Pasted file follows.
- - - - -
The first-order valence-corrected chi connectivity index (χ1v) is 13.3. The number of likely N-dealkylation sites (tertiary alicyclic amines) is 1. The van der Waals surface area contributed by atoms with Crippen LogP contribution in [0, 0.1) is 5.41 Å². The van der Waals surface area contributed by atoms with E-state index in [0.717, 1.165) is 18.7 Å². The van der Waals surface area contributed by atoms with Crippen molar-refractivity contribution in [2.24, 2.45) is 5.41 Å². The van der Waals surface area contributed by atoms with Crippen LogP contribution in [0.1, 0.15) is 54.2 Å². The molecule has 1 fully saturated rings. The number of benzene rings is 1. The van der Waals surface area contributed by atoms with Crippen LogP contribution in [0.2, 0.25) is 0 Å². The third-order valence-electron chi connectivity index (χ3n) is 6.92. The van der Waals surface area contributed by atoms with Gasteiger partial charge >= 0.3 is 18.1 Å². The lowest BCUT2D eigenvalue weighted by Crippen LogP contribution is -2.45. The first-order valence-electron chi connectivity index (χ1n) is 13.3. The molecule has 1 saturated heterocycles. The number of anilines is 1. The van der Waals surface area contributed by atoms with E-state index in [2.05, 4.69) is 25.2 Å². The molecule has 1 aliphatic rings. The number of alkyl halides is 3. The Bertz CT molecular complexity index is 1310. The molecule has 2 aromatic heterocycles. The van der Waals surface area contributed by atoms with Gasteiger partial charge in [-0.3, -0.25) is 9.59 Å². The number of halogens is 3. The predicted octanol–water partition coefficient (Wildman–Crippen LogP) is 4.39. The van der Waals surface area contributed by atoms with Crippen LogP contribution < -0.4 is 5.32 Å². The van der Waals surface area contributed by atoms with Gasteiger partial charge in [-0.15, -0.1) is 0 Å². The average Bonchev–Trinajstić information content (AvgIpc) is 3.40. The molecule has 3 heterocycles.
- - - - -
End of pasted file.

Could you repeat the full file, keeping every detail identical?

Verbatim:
The first-order valence-corrected chi connectivity index (χ1v) is 13.3. The number of likely N-dealkylation sites (tertiary alicyclic amines) is 1. The van der Waals surface area contributed by atoms with Crippen LogP contribution in [0, 0.1) is 5.41 Å². The van der Waals surface area contributed by atoms with E-state index in [0.717, 1.165) is 18.7 Å². The van der Waals surface area contributed by atoms with Crippen molar-refractivity contribution in [2.24, 2.45) is 5.41 Å². The van der Waals surface area contributed by atoms with Crippen LogP contribution in [0.1, 0.15) is 54.2 Å². The molecule has 1 fully saturated rings. The number of benzene rings is 1. The van der Waals surface area contributed by atoms with Crippen LogP contribution in [0.2, 0.25) is 0 Å². The third-order valence-electron chi connectivity index (χ3n) is 6.92. The van der Waals surface area contributed by atoms with Gasteiger partial charge >= 0.3 is 18.1 Å². The lowest BCUT2D eigenvalue weighted by Crippen LogP contribution is -2.45. The first-order valence-electron chi connectivity index (χ1n) is 13.3. The molecule has 1 saturated heterocycles. The number of anilines is 1. The van der Waals surface area contributed by atoms with E-state index in [2.05, 4.69) is 25.2 Å². The molecule has 1 aliphatic rings. The number of alkyl halides is 3. The Bertz CT molecular complexity index is 1310. The molecule has 2 aromatic heterocycles. The van der Waals surface area contributed by atoms with Gasteiger partial charge in [-0.3, -0.25) is 9.59 Å². The number of halogens is 3. The predicted octanol–water partition coefficient (Wildman–Crippen LogP) is 4.39. The van der Waals surface area contributed by atoms with Crippen LogP contribution < -0.4 is 5.32 Å². The van der Waals surface area contributed by atoms with Gasteiger partial charge in [-0.15, -0.1) is 0 Å². The average Bonchev–Trinajstić information content (AvgIpc) is 3.40. The molecule has 3 heterocycles.